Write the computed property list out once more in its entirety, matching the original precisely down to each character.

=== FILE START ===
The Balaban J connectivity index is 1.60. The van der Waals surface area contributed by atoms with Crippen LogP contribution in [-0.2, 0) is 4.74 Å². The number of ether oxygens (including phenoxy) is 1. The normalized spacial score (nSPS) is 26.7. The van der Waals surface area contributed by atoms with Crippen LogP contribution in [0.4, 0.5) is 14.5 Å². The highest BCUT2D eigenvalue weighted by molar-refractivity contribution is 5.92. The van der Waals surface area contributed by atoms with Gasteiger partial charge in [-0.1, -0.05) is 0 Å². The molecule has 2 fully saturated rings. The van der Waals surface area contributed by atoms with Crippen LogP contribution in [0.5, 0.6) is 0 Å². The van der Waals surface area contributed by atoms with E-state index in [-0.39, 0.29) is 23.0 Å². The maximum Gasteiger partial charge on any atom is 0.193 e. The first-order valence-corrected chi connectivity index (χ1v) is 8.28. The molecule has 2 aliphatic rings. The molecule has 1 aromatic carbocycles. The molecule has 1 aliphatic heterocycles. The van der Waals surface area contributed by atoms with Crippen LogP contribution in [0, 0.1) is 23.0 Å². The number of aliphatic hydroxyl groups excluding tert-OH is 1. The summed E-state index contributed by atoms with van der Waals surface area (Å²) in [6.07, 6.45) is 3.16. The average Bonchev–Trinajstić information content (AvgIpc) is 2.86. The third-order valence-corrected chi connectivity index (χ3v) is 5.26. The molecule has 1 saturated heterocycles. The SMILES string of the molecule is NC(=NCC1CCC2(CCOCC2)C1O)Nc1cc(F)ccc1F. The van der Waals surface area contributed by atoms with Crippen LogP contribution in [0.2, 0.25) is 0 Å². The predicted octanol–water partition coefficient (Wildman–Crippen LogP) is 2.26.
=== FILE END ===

The Balaban J connectivity index is 1.60. The van der Waals surface area contributed by atoms with Crippen LogP contribution in [-0.2, 0) is 4.74 Å². The number of ether oxygens (including phenoxy) is 1. The normalized spacial score (nSPS) is 26.7. The van der Waals surface area contributed by atoms with Crippen LogP contribution in [0.4, 0.5) is 14.5 Å². The highest BCUT2D eigenvalue weighted by molar-refractivity contribution is 5.92. The van der Waals surface area contributed by atoms with Gasteiger partial charge in [-0.1, -0.05) is 0 Å². The molecule has 2 fully saturated rings. The van der Waals surface area contributed by atoms with Crippen LogP contribution in [0.5, 0.6) is 0 Å². The van der Waals surface area contributed by atoms with E-state index in [-0.39, 0.29) is 23.0 Å². The maximum Gasteiger partial charge on any atom is 0.193 e. The first-order valence-corrected chi connectivity index (χ1v) is 8.28. The molecule has 2 aliphatic rings. The molecule has 1 aromatic carbocycles. The molecule has 1 aliphatic heterocycles. The van der Waals surface area contributed by atoms with Crippen LogP contribution in [0, 0.1) is 23.0 Å². The number of aliphatic hydroxyl groups excluding tert-OH is 1. The summed E-state index contributed by atoms with van der Waals surface area (Å²) in [6.07, 6.45) is 3.16. The average Bonchev–Trinajstić information content (AvgIpc) is 2.86. The third-order valence-corrected chi connectivity index (χ3v) is 5.26. The molecule has 1 saturated heterocycles. The SMILES string of the molecule is NC(=NCC1CCC2(CCOCC2)C1O)Nc1cc(F)ccc1F. The van der Waals surface area contributed by atoms with Crippen LogP contribution in [0.2, 0.25) is 0 Å². The predicted octanol–water partition coefficient (Wildman–Crippen LogP) is 2.26.